OPINION: Chris Smith explains why decision to settle with Qualcomm wasn’t just the smart move, it was Apple’s only move.
Apple and Qualcomm have buried the hatchet, halting all ongoing patent and royalty litigation and clearing the way for the chipmaker’s tech to make its way back in to future iPhone handsets.
The surprise settlement announcement includes a multi-year patent licensing agreement and a chipset supply deal. It halts almost two years of hostilities and rules out the prospect of iPhone sales bans, which had started to appear very real after some noted court victories for Qualcomm in recent months.
Why was the settlement such a surprise, you ask? Well this bitter dispute had taken a personal turn and Apple’s legal team tends to fight like a Game of Thrones-style trial by combat. Remember when Tim Cook stared down the FBI over unlocking the iPhones of terrorists? The company doesn’t cower when it comes to defending itself, and was likely eyeing up Qualcomm like The Mountain perched atop The Viper.
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However, calmer heads have prevailed, thankfully. We don’t know how much Apple has paid Qualcomm as part of the agreement, but settling here is undoubtedly the most prudent move for the iPhone maker.
We’re on the precipice of the next major frontier in the history of mobile devices – no I’m not talking about foldables – and now is not the time to be at full scale war with the company who makes the best and only truly viable and reliable mass produced 5G smartphone modems currently in existence.
Apple is reportedly planning to launch its first 5G iPhone in the year 2020. Settling now will set the scene for a Qualcomm modem like the X50 – or a successor – to be at the heart of that iPhone.
Apple currently uses Intel modems for its 4G iPhones, which was the source of much of this contention to begin with, but that will have to change by 2020. Intel just confirmed it is walking away from making a 5G smartphone modem, claiming there “is no clear path to profitability and positive returns.”
Apple would have absolutely had knowledge of Intel’s decision before the general public found out on Wednesday. That would make it even easier to see why Apple opted to fold its hand and make nice with Qualcomm. It’s also possible Intel knew an Apple/Qualcomm reunion was on the cards and decided to alter its plans as a result.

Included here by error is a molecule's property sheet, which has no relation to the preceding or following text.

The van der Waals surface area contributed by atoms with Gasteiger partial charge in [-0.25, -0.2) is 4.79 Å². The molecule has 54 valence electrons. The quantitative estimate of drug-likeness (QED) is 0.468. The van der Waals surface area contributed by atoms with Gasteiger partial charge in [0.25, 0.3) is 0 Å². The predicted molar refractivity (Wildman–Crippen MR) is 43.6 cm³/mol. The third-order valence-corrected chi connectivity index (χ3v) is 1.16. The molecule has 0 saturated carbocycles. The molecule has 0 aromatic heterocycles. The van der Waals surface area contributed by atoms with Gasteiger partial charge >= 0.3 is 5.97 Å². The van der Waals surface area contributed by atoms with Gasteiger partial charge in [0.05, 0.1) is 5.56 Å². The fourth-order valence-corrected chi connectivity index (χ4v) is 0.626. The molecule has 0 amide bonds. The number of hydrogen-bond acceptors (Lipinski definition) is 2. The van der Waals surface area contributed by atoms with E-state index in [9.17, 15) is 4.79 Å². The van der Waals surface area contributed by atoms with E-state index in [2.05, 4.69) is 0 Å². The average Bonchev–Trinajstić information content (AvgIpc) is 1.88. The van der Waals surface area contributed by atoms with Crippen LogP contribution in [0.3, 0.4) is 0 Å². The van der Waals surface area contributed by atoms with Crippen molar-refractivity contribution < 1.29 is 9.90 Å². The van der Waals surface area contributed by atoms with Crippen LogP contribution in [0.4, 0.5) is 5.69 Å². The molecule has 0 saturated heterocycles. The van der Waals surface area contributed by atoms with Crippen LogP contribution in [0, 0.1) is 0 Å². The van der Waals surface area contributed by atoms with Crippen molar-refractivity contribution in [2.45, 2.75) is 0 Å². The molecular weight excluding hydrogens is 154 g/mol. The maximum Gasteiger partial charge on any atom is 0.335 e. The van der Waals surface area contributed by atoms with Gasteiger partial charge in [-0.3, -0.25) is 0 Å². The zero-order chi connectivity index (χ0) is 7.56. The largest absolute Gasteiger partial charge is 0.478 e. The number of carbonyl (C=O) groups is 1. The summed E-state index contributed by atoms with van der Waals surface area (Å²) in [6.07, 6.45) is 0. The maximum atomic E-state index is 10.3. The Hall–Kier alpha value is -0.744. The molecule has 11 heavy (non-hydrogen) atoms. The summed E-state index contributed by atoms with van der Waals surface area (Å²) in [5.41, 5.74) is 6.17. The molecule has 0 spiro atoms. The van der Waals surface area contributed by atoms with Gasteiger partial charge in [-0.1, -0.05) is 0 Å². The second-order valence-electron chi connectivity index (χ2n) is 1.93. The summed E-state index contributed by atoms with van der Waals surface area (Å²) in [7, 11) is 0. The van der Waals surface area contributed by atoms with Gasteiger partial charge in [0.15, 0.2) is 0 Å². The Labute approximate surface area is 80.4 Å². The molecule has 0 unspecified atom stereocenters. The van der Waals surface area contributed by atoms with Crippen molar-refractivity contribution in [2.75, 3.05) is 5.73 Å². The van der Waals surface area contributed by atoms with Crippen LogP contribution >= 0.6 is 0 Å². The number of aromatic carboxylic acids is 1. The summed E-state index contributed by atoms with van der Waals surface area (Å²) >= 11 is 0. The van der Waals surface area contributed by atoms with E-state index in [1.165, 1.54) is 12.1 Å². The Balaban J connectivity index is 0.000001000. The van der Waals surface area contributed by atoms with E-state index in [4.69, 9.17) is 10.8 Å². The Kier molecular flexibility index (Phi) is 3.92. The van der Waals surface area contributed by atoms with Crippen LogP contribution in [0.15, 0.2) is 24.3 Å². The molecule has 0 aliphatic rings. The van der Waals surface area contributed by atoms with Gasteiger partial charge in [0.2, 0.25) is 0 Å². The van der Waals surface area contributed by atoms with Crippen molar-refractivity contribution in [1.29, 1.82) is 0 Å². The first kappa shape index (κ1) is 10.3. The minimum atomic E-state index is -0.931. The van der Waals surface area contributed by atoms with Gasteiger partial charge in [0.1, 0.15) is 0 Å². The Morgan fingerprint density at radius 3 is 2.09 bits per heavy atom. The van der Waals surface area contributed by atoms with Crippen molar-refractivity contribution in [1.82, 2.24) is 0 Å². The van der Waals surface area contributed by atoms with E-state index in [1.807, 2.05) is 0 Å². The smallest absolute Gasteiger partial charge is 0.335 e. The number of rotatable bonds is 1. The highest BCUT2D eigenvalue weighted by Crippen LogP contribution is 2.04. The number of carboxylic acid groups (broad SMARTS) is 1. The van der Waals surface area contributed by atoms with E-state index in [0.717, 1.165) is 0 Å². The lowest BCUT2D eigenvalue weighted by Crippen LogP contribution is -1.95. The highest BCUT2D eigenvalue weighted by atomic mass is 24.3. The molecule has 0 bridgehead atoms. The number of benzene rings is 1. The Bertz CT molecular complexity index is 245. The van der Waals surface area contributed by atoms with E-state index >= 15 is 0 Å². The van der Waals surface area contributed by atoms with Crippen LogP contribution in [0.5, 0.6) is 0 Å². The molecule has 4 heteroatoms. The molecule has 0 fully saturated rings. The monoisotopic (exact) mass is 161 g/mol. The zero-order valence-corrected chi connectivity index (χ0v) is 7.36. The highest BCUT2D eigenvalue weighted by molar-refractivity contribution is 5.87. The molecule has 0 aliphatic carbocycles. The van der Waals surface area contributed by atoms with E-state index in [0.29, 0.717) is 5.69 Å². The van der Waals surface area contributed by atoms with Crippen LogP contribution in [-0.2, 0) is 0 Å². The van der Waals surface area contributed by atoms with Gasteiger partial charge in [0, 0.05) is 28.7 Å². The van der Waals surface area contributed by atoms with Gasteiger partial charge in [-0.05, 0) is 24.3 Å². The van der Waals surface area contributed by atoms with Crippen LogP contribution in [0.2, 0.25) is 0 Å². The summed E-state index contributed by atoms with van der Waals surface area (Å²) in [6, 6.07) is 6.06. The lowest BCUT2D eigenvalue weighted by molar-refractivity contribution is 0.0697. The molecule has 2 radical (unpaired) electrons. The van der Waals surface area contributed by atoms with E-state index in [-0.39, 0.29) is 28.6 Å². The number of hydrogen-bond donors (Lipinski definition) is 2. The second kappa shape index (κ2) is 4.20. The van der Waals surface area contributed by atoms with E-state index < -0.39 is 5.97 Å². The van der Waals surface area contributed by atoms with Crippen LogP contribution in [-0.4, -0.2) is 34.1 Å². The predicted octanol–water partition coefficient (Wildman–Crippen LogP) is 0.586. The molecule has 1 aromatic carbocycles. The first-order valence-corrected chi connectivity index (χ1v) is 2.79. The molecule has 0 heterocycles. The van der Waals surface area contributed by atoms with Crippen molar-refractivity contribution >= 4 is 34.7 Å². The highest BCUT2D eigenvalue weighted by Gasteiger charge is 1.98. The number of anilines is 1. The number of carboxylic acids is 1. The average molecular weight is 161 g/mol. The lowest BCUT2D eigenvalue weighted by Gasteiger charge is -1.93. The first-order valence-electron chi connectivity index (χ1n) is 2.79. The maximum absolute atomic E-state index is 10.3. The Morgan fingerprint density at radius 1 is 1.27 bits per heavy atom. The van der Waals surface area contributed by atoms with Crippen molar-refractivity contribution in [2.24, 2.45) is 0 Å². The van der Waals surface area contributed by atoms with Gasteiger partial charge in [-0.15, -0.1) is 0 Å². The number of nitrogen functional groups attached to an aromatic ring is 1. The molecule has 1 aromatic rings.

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We don’t see this very often, but this is one of the rare situations when Apple found itself in a corner with few other ways out. It’s no exaggeration to say the company was risking the future by continuing to fight with Qualcomm. It had no choice but to offer a hand (and a buttload of cash).
Huawei said it was open to selling its Ballong 5G modem to Apple, but there’s no guarantee the Chinese firm’s tech will even be permitted for use in many major markets around the world due to ongoing spying fears. An accord between Apple and Samsung for an Exynos Modem like the 5100 may have been possible, but difficult considering the rivalry between the two firms.
So yeah, Qualcomm or nowt.
Apple is already rumoured to be waiting a year longer than almost all of its major rivals when launching a 5G iPhone.
A delay until 2021, while seeking an alternative to Intel and Qualcomm modems, would have been disastrous. It would have done tremendous damage to a company already struggling to convince loyal users of the need to upgrade their phones.
Apple users are patient and used to waiting a little longer for some of the most innovative trends. However, if you ask them wait until September 2021 for an iPhone 5G, it would likely see many jump ship to Samsung, or even Google and OnePlus.
Sometimes, swallowing your pride, hugging it out and moving forward is the right course of action, even for the richest technology company in the history of the world. Now we can all look forward to an iPhone 5G running the world’s most advanced 5G modem, with the added bonus of never having to write/read about these patent lawsuits again.
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